The German film industry under American and British control 1945-1949

Student thesis: Doctoral ThesisDoctor of Philosophy


This thesis analyses the declared intentions of American and British occupation authorities with regard to the re-establishment of the German film industry between 1945 and 1949, when all German film production was subjected to Allied control. It asks what role(s) the occupying powers expected film to play in the new post-war order after twelve years of Nazi dictatorship. The Allies considered film not only as a cultural and economic product (deeming German-made films a potential asset in reviving the German economy), but also discussed among themselves film’s perceived potential to impart certain messages to audiences. In my thesis, I explore the following questions: how did American and British guidelines and regulations in respect of film – notably the precensorship of film scripts at the beginning of the occupation – shape individual projects? What direction did filmmakers, as well as contemporary critics paying attention to the reemerging film industry, envisage for post-war German film production? Did German plans and ideas align with those of the occupying powers or did they differ from them? Archival and other contemporaneous sources suggest that Anglo-US film policies established at the beginning of the occupation played a crucial part in shaping post-war German cinema in the Western zones of occupied Germany and later West Germany. My focus on the Anglo-US zones of occupation serves to analyse similarities and differences in the American and the British approaches to reactivating the German film industry. The research undertaken offers new insights into their respective film polices and emphasises that the British did not merely follow the American lead, as has often previously been suggested.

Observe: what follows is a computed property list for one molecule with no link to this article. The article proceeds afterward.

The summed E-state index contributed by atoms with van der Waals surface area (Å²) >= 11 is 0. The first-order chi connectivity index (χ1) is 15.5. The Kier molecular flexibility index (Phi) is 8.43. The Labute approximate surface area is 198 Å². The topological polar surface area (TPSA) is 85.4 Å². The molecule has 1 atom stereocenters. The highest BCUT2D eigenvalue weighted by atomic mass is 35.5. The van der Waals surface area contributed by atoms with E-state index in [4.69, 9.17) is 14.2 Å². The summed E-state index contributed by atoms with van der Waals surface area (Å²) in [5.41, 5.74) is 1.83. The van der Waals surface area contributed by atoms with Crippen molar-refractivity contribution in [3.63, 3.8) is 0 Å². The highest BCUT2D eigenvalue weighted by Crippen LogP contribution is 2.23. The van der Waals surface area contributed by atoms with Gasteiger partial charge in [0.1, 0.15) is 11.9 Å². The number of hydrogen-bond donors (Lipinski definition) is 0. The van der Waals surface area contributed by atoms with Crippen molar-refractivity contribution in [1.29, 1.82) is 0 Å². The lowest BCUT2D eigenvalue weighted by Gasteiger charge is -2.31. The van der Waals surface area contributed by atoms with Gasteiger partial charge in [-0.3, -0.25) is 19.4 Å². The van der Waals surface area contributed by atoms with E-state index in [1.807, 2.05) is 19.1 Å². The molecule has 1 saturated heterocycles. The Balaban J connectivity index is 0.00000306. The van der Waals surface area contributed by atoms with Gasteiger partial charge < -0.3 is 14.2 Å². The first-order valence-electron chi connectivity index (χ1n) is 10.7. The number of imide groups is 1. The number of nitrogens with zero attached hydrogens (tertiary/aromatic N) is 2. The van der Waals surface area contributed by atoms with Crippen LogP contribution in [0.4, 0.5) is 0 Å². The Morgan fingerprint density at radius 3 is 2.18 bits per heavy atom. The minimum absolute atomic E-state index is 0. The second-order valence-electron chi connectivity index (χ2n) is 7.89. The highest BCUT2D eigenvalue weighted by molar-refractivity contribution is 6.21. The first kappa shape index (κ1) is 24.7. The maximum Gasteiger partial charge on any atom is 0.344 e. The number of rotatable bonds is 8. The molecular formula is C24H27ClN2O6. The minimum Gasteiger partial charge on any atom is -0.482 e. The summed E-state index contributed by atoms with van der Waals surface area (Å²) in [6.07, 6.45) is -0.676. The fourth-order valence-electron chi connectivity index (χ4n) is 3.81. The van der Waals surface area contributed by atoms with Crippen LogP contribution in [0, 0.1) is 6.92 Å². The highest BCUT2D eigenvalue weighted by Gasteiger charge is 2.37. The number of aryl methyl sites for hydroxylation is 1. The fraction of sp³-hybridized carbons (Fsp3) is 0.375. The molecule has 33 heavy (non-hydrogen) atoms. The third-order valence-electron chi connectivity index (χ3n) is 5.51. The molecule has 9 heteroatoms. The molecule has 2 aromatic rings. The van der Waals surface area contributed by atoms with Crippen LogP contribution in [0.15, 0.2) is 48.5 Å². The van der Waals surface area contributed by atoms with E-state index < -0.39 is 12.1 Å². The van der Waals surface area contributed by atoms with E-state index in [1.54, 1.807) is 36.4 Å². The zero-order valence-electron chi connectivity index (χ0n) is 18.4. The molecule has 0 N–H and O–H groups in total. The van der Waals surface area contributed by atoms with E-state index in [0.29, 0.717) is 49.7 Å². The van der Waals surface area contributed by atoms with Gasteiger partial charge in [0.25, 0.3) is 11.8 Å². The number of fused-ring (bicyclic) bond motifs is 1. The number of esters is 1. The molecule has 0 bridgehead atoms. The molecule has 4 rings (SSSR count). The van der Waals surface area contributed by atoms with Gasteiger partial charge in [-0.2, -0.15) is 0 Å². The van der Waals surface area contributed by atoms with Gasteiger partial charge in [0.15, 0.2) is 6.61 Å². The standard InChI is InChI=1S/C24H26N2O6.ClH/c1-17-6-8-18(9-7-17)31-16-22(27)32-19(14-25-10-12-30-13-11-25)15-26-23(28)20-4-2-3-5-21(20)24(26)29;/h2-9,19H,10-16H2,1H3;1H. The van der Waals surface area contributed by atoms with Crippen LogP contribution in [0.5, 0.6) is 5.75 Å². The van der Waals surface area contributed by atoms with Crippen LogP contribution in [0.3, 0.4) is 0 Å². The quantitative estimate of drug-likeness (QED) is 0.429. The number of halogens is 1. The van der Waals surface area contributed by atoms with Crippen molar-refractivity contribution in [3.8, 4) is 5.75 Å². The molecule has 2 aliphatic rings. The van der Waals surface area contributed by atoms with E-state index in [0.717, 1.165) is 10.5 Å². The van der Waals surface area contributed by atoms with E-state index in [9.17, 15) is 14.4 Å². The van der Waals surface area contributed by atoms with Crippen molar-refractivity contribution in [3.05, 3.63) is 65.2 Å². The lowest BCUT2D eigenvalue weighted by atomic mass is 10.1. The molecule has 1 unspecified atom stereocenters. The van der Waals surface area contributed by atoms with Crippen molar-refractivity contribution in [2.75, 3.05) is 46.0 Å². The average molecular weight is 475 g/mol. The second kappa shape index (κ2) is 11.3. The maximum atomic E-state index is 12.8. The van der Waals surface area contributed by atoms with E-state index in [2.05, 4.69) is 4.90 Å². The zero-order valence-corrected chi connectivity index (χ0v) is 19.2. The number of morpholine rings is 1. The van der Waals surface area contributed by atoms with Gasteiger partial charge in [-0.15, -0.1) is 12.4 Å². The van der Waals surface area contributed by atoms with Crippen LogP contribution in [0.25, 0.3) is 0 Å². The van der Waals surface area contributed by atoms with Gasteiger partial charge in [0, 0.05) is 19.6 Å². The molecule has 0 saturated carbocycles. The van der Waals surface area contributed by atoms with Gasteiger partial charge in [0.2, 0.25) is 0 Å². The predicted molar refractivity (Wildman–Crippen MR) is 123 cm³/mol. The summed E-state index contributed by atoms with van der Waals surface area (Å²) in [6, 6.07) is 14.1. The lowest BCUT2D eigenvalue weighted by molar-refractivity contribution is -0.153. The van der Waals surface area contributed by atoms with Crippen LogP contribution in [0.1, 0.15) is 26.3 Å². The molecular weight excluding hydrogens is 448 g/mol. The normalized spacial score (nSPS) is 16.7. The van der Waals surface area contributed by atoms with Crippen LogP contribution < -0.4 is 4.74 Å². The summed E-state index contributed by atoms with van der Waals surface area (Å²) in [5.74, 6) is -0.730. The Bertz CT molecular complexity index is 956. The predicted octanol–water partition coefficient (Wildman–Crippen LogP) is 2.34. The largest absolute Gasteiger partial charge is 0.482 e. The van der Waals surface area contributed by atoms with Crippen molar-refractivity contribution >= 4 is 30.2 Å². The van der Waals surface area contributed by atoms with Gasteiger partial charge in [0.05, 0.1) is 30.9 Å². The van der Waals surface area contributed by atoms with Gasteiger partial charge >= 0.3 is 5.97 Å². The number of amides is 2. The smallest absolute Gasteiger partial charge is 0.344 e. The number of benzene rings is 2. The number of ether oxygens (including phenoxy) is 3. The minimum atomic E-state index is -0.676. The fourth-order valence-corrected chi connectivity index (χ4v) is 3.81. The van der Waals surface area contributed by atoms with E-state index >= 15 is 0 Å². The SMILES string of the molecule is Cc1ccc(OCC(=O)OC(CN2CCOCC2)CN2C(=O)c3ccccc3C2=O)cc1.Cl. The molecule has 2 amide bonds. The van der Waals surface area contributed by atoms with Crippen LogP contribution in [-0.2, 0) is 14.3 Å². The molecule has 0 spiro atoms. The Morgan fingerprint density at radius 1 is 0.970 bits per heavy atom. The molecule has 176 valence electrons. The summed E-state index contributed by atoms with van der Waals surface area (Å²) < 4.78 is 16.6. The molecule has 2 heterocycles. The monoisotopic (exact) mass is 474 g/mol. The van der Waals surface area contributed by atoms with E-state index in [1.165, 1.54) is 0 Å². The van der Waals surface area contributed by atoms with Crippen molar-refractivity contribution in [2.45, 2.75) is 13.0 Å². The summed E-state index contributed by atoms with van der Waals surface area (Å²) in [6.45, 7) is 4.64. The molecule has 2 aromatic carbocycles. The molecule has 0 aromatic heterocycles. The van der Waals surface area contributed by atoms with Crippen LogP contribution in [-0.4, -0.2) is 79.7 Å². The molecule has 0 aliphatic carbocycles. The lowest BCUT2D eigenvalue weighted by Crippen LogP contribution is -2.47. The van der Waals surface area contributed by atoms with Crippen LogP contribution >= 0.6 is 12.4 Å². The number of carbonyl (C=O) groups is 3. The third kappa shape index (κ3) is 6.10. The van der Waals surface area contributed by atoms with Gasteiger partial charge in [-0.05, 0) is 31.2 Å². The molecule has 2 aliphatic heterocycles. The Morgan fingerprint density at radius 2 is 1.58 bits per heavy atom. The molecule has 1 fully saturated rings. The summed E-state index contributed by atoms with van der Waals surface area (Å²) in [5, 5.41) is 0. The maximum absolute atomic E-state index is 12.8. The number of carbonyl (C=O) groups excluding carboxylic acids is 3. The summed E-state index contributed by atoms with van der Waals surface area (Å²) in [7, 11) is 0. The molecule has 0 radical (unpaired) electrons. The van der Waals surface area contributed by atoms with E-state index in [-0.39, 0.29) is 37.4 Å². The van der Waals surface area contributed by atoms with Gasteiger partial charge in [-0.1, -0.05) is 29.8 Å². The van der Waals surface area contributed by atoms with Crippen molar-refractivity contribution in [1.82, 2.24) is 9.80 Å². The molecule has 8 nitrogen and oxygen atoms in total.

Date of Award1 Nov 2019
Original languageEnglish
Awarding Institution
  • King's College London
SupervisorErica Carter (Supervisor) & Lara Feigel (Supervisor)

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